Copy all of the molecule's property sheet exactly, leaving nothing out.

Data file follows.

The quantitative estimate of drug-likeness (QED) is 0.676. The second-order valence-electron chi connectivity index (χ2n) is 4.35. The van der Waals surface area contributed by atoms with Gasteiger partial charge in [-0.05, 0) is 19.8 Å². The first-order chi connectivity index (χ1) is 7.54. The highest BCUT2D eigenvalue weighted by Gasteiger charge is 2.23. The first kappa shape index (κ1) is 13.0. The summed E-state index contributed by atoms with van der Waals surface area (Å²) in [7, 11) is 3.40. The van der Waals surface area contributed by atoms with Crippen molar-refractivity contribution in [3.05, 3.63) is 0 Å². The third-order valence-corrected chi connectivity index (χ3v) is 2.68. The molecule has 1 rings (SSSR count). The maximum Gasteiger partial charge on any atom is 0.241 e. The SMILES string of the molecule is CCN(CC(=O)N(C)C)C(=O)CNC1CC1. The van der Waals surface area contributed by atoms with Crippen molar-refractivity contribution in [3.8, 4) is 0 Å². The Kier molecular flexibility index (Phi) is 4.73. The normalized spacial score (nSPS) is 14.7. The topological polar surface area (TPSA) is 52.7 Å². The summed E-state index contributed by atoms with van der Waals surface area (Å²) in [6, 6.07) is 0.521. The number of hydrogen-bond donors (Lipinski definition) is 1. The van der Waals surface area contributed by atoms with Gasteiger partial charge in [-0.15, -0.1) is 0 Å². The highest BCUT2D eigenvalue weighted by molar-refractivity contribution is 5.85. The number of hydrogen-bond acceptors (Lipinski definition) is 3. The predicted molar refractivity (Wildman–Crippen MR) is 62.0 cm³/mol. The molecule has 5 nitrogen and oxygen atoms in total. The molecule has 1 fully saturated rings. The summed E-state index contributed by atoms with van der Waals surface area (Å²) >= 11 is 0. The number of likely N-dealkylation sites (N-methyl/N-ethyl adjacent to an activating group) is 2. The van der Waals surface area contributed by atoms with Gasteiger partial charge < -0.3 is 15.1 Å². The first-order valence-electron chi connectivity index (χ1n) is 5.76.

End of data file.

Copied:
The quantitative estimate of drug-likeness (QED) is 0.676. The second-order valence-electron chi connectivity index (χ2n) is 4.35. The van der Waals surface area contributed by atoms with Gasteiger partial charge in [-0.05, 0) is 19.8 Å². The first-order chi connectivity index (χ1) is 7.54. The highest BCUT2D eigenvalue weighted by Gasteiger charge is 2.23. The first kappa shape index (κ1) is 13.0. The summed E-state index contributed by atoms with van der Waals surface area (Å²) in [7, 11) is 3.40. The van der Waals surface area contributed by atoms with Crippen molar-refractivity contribution in [3.05, 3.63) is 0 Å². The third-order valence-corrected chi connectivity index (χ3v) is 2.68. The molecule has 1 rings (SSSR count). The maximum Gasteiger partial charge on any atom is 0.241 e. The SMILES string of the molecule is CCN(CC(=O)N(C)C)C(=O)CNC1CC1. The van der Waals surface area contributed by atoms with Crippen molar-refractivity contribution in [3.8, 4) is 0 Å². The Kier molecular flexibility index (Phi) is 4.73. The normalized spacial score (nSPS) is 14.7. The topological polar surface area (TPSA) is 52.7 Å². The summed E-state index contributed by atoms with van der Waals surface area (Å²) in [6, 6.07) is 0.521. The number of hydrogen-bond donors (Lipinski definition) is 1. The van der Waals surface area contributed by atoms with Gasteiger partial charge in [-0.15, -0.1) is 0 Å². The highest BCUT2D eigenvalue weighted by molar-refractivity contribution is 5.85. The number of hydrogen-bond acceptors (Lipinski definition) is 3. The predicted molar refractivity (Wildman–Crippen MR) is 62.0 cm³/mol. The molecule has 5 nitrogen and oxygen atoms in total. The molecule has 1 fully saturated rings. The summed E-state index contributed by atoms with van der Waals surface area (Å²) >= 11 is 0. The number of likely N-dealkylation sites (N-methyl/N-ethyl adjacent to an activating group) is 2. The van der Waals surface area contributed by atoms with Gasteiger partial charge < -0.3 is 15.1 Å². The first-order valence-electron chi connectivity index (χ1n) is 5.76.